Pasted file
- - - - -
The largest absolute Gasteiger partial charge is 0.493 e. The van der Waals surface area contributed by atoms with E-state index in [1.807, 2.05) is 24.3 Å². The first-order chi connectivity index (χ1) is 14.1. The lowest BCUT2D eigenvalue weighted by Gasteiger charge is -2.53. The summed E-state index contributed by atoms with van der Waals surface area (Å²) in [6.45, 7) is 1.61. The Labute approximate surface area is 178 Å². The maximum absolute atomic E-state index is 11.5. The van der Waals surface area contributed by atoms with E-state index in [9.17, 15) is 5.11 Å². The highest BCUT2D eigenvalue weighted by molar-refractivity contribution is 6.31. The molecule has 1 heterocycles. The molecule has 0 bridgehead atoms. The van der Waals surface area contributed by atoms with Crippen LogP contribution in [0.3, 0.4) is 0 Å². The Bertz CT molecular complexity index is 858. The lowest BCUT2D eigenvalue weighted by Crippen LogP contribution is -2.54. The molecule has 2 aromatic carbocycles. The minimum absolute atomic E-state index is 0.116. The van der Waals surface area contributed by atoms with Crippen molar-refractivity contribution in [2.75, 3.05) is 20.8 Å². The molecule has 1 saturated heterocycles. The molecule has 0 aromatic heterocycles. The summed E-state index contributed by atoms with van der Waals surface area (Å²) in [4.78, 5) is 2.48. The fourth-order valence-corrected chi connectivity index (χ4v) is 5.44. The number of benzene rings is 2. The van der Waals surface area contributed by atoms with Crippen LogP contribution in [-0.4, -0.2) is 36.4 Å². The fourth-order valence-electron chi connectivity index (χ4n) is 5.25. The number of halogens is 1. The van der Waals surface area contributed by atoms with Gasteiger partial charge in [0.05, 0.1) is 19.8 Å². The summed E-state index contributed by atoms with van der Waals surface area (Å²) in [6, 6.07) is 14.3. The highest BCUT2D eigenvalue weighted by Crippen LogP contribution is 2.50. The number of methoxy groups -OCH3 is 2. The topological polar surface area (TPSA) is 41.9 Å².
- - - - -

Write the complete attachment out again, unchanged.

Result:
The largest absolute Gasteiger partial charge is 0.493 e. The van der Waals surface area contributed by atoms with E-state index in [1.807, 2.05) is 24.3 Å². The first-order chi connectivity index (χ1) is 14.1. The lowest BCUT2D eigenvalue weighted by Gasteiger charge is -2.53. The summed E-state index contributed by atoms with van der Waals surface area (Å²) in [6.45, 7) is 1.61. The Labute approximate surface area is 178 Å². The maximum absolute atomic E-state index is 11.5. The van der Waals surface area contributed by atoms with E-state index in [9.17, 15) is 5.11 Å². The highest BCUT2D eigenvalue weighted by molar-refractivity contribution is 6.31. The molecule has 1 heterocycles. The molecule has 0 bridgehead atoms. The van der Waals surface area contributed by atoms with Crippen LogP contribution in [0.3, 0.4) is 0 Å². The Bertz CT molecular complexity index is 858. The lowest BCUT2D eigenvalue weighted by Crippen LogP contribution is -2.54. The molecule has 2 aromatic carbocycles. The minimum absolute atomic E-state index is 0.116. The van der Waals surface area contributed by atoms with Crippen molar-refractivity contribution in [2.75, 3.05) is 20.8 Å². The molecule has 1 saturated heterocycles. The molecule has 0 aromatic heterocycles. The summed E-state index contributed by atoms with van der Waals surface area (Å²) in [4.78, 5) is 2.48. The fourth-order valence-corrected chi connectivity index (χ4v) is 5.44. The number of benzene rings is 2. The van der Waals surface area contributed by atoms with Crippen LogP contribution in [-0.4, -0.2) is 36.4 Å². The fourth-order valence-electron chi connectivity index (χ4n) is 5.25. The number of halogens is 1. The van der Waals surface area contributed by atoms with Gasteiger partial charge in [0.05, 0.1) is 19.8 Å². The summed E-state index contributed by atoms with van der Waals surface area (Å²) in [6, 6.07) is 14.3. The highest BCUT2D eigenvalue weighted by Crippen LogP contribution is 2.50. The number of methoxy groups -OCH3 is 2. The topological polar surface area (TPSA) is 41.9 Å².